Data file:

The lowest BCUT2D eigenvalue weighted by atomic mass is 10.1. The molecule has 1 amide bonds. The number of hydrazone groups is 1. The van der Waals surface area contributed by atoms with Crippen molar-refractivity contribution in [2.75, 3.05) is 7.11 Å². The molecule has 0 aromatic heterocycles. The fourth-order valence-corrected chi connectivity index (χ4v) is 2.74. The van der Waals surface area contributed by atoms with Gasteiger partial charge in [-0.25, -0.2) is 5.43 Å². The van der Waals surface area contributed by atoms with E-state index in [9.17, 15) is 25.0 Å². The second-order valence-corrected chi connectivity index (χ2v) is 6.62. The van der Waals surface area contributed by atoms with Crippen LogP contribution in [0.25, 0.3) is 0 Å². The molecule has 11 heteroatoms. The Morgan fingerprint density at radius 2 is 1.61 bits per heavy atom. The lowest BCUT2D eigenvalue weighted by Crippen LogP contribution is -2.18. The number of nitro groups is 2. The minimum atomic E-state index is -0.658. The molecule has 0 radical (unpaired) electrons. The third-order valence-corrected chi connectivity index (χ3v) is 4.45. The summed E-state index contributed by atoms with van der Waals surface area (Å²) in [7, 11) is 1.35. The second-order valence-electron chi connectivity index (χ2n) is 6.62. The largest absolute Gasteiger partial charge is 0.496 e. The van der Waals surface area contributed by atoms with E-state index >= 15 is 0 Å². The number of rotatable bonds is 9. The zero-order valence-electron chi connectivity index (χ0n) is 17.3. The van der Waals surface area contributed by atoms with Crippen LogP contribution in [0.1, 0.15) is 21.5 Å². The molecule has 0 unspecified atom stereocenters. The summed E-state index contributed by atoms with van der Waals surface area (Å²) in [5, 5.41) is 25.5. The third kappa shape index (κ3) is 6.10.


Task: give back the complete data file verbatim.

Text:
The lowest BCUT2D eigenvalue weighted by atomic mass is 10.1. The molecule has 1 amide bonds. The number of hydrazone groups is 1. The van der Waals surface area contributed by atoms with Crippen molar-refractivity contribution in [2.75, 3.05) is 7.11 Å². The molecule has 0 aromatic heterocycles. The fourth-order valence-corrected chi connectivity index (χ4v) is 2.74. The van der Waals surface area contributed by atoms with Gasteiger partial charge in [-0.25, -0.2) is 5.43 Å². The van der Waals surface area contributed by atoms with E-state index in [9.17, 15) is 25.0 Å². The second-order valence-corrected chi connectivity index (χ2v) is 6.62. The van der Waals surface area contributed by atoms with Crippen LogP contribution in [0.25, 0.3) is 0 Å². The molecule has 11 heteroatoms. The Morgan fingerprint density at radius 2 is 1.61 bits per heavy atom. The lowest BCUT2D eigenvalue weighted by Crippen LogP contribution is -2.18. The number of nitro groups is 2. The minimum atomic E-state index is -0.658. The molecule has 0 radical (unpaired) electrons. The third-order valence-corrected chi connectivity index (χ3v) is 4.45. The summed E-state index contributed by atoms with van der Waals surface area (Å²) in [7, 11) is 1.35. The second-order valence-electron chi connectivity index (χ2n) is 6.62. The largest absolute Gasteiger partial charge is 0.496 e. The van der Waals surface area contributed by atoms with E-state index >= 15 is 0 Å². The number of rotatable bonds is 9. The zero-order valence-electron chi connectivity index (χ0n) is 17.3. The van der Waals surface area contributed by atoms with Crippen LogP contribution in [0.1, 0.15) is 21.5 Å². The molecule has 0 unspecified atom stereocenters. The summed E-state index contributed by atoms with van der Waals surface area (Å²) in [5, 5.41) is 25.5. The third kappa shape index (κ3) is 6.10.